Spring is here, even if the weather is tricky! Love the spring flowers and the green meadows. I think this is the season I love more!
“Spring”, referring to a season rather than the many other meanings of the word, first popped up in the 16th century. Starting in the 14th century, this time of year was called “springing time” and then in the 15th century this got shortened to “spring-time”, and then further shortened in the 16th century to just “spring”. The 14th century “springing time” came about in reference to plants “springing” from the ground and the like. Before the season was called these things, it was called “Lent” in Old English.
From Middle English springen, from Old English springan, from Proto-Germanic *springaną (compare West Frisian springe, Dutch/Low German/German springen, Danish springe, Swedish springa), from Proto-Indo-European *sperǵʰ- (compare Lithuanian spreñgti (“to push in”), Old Church Slavonic прѧсти (pręsti, “to spin, stretch”), Ancient Greek σπέρχω (spérkhō, “I hasten”), Sanskrit स्पृहयति (spṛhayati, “is eager”).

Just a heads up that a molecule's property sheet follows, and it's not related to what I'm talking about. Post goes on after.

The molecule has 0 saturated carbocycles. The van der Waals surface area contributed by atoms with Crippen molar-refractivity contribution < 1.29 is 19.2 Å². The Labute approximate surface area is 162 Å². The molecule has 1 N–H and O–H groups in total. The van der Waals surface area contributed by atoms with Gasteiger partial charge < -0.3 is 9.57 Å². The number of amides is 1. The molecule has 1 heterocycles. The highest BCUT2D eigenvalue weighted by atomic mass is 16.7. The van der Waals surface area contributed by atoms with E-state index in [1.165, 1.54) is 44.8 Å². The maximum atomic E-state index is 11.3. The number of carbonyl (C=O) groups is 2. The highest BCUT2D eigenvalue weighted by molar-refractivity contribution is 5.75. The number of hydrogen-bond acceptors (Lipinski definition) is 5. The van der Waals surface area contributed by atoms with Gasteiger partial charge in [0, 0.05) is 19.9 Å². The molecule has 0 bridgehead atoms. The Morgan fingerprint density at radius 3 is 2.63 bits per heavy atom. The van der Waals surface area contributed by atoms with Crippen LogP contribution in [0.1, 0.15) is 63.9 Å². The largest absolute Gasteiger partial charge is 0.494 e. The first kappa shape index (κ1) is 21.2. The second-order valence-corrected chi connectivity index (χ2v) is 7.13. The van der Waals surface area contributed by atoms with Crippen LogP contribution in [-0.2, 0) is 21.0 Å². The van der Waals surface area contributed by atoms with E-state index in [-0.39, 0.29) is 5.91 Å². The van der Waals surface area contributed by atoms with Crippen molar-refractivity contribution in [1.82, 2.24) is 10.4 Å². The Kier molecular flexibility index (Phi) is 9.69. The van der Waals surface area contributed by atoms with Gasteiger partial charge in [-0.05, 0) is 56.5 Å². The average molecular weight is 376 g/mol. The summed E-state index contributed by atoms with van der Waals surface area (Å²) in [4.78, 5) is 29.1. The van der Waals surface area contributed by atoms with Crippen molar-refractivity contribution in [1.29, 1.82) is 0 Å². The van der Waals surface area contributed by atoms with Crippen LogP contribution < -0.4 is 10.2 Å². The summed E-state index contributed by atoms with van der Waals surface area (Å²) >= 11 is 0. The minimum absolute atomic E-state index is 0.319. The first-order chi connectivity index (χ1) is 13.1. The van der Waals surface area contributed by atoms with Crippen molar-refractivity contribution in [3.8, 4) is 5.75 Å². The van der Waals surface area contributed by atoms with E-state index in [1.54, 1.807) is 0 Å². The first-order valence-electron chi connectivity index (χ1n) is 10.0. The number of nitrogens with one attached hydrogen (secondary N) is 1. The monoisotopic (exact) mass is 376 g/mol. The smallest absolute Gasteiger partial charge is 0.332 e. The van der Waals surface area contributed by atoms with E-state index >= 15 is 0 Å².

“Spring” was a verb meaning “to move, hasten” going back as far as the Proto-Indo-European language.
On the idea that water “bursts forth” from the ground, the term was applied to places where water comes to the surface – water springs. This eventually leads to the figurative sense “source or origin of something”. With the idea that plants are “bursting forth”, and the figurative sense of “beginning”, the word is applied to the season when plants come back to life.
The verb itself (“to leap, burst forth, fly up; spread, grow,”) applies naturally to a mechanical spring, so it eventually picked up that meaning as well.
It is an inspiring season, isn’t it?